Living on campus | “Everyone here is so nice and talkative”22 May 2017
Jenna Nikkarinen (22), second-year student of International Business and Management at Fontys University of Applied Sciences, likes living in Eindhoven. What's more, she is considering staying on in the city after her degree program and learning Dutch. Because Eindhoven suits her perfectly.
“People in Finland are withdrawn and shy. Everyone here is so nice and talkative. I love that. When I landed at Schiphol, it felt like coming home,” she explains in Luna's spacious hall, the building on whose tenth floor she lives.
It was always her dream to go abroad to study and learn to speak English well. Friends recommended this English-taught program in Eindhoven. “It is much cheaper to study here than, say, in England, and here everyone speaks good English. It is also nice that everything here is close by: my school, the city center with lots of little restaurants, cafes and bars.”
It took her about six months to feel completely settled. “When I had just arrived, the hardest thing was coping with everything that was new to me; everything was strange and unfamiliar. I also found it hard to get used to the English program and the teaching methods I hadn't come across before. So in the beginning I had to spend a great deal of time on my studies.”
Although she misses her family now and then, she feels completely at home now thanks to her international group of friends. “We do a lot of things together. We have already been to Brussels and Germany, we have dinner parties and go out together in the evenings. In my leisure time I like to jog on the campus or down by Karpendonk Lake, because I love being outdoors.”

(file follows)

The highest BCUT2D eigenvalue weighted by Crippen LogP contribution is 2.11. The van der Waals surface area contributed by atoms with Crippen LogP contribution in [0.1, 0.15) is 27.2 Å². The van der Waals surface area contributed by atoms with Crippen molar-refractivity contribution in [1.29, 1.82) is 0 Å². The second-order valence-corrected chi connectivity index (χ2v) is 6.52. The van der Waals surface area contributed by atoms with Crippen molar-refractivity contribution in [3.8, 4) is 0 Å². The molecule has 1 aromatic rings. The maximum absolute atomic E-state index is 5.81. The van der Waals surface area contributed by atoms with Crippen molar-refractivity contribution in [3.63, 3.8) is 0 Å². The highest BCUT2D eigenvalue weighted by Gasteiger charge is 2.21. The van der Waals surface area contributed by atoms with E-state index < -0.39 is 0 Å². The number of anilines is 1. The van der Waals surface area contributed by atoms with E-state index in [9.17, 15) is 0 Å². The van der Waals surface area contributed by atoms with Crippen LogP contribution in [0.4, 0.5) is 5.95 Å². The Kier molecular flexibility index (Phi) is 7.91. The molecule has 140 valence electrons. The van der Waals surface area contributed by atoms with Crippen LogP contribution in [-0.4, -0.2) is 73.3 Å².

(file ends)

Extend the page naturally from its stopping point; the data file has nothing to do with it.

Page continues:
She thinks every foreign student should buy a bicycle and try stroopwafels, but above all she recommends the hot sausage rolls. “Not very healthy, but delicious.”
Learning the Dutch language will have to wait a while because in September Jenna is going to Lisbon for a Communication minor, and the rest of the academic year will be devoted to her internship. She expects to start a Dutch course during the last year of her degree or to learn the language through a program of self-study. “I already understand a lot, but I can't yet say very much back. And I will need to if I stay,” she says with a laugh.
The quality of education seems to have slipped at TU/e. In the latest Dutch-language guide to universities (Keuzegids Universiteiten), Eindhoven's university has dropped from third place in the overall ranking to seventh place in the course of a year. "It's understandable but it's not good," says President of the Executive Board Jan Mengelers, "and it is all the more reason to push on with introducing an upper limit on student intake to our programs. This is a result of the strong growth in student numbers."
Eindhoven's iGEM team has arrived in Boston. In the coming days, the students will participate in the Giant Jamboree, competing with nearly three hundred teams from all over the world. Their competition entry is their project GUPPI, in which they propose encapsulating tumors in a gel to prevent them growing and spreading.
As well as professors, from now on associate professors (UHD-1) at TU/e may also confer doctoral degrees on PhD candidates. Sixty associate professors were awarded the right to confer doctoral degrees at the start of this academic year after the move was approved by the Upper House of Parliament in the Netherlands shortly before the summer recess. “We couldn't wait to introduce this here.”
Before you google yet another one of my invented diseases and subsequently begin to question the title of this story, let me tell you this. With a new academic year having begun and a shiny new batch of freshmen accompanying it, the university is full of people suffering from the so-called octopus syndrome.